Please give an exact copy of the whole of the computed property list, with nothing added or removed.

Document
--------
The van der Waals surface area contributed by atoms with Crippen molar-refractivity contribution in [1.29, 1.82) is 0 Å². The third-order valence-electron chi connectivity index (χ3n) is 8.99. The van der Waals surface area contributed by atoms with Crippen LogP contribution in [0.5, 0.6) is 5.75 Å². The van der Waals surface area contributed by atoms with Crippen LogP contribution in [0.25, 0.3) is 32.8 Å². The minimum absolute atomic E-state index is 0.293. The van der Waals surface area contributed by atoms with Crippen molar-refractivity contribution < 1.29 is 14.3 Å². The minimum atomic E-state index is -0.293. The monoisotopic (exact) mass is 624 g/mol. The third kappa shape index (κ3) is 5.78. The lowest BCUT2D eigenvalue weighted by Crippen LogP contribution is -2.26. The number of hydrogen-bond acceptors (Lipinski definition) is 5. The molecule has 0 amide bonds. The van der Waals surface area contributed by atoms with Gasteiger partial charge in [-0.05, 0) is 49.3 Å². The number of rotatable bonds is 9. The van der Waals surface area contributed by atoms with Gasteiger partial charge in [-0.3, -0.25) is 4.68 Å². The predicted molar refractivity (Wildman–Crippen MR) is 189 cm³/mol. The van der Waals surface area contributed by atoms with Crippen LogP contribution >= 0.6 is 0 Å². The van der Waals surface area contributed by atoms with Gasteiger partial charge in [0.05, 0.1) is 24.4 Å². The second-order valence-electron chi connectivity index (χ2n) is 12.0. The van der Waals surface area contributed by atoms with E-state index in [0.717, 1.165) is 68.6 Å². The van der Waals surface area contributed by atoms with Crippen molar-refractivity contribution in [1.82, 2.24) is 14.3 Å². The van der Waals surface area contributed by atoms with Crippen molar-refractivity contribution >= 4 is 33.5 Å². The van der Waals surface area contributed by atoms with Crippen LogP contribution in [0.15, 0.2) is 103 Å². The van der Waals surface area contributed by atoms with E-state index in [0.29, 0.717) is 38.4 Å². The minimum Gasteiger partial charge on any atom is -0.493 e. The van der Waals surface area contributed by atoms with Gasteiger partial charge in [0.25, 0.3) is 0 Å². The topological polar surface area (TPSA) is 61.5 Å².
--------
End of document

The van der Waals surface area contributed by atoms with Crippen molar-refractivity contribution in [1.29, 1.82) is 0 Å². The third-order valence-electron chi connectivity index (χ3n) is 8.99. The van der Waals surface area contributed by atoms with Crippen LogP contribution in [0.5, 0.6) is 5.75 Å². The van der Waals surface area contributed by atoms with Crippen LogP contribution in [0.25, 0.3) is 32.8 Å². The minimum absolute atomic E-state index is 0.293. The van der Waals surface area contributed by atoms with Crippen molar-refractivity contribution < 1.29 is 14.3 Å². The minimum atomic E-state index is -0.293. The monoisotopic (exact) mass is 624 g/mol. The third kappa shape index (κ3) is 5.78. The lowest BCUT2D eigenvalue weighted by Crippen LogP contribution is -2.26. The number of hydrogen-bond acceptors (Lipinski definition) is 5. The molecule has 0 amide bonds. The van der Waals surface area contributed by atoms with Gasteiger partial charge in [-0.05, 0) is 49.3 Å². The number of rotatable bonds is 9. The van der Waals surface area contributed by atoms with Gasteiger partial charge in [-0.3, -0.25) is 4.68 Å². The predicted molar refractivity (Wildman–Crippen MR) is 189 cm³/mol. The van der Waals surface area contributed by atoms with Crippen LogP contribution >= 0.6 is 0 Å². The van der Waals surface area contributed by atoms with Gasteiger partial charge in [0.05, 0.1) is 24.4 Å². The second-order valence-electron chi connectivity index (χ2n) is 12.0. The van der Waals surface area contributed by atoms with E-state index in [0.717, 1.165) is 68.6 Å². The van der Waals surface area contributed by atoms with Crippen molar-refractivity contribution in [1.82, 2.24) is 14.3 Å². The van der Waals surface area contributed by atoms with Crippen molar-refractivity contribution >= 4 is 33.5 Å². The van der Waals surface area contributed by atoms with Crippen LogP contribution in [0.15, 0.2) is 103 Å². The van der Waals surface area contributed by atoms with E-state index in [0.29, 0.717) is 38.4 Å². The minimum Gasteiger partial charge on any atom is -0.493 e. The van der Waals surface area contributed by atoms with Gasteiger partial charge in [0.25, 0.3) is 0 Å². The topological polar surface area (TPSA) is 61.5 Å².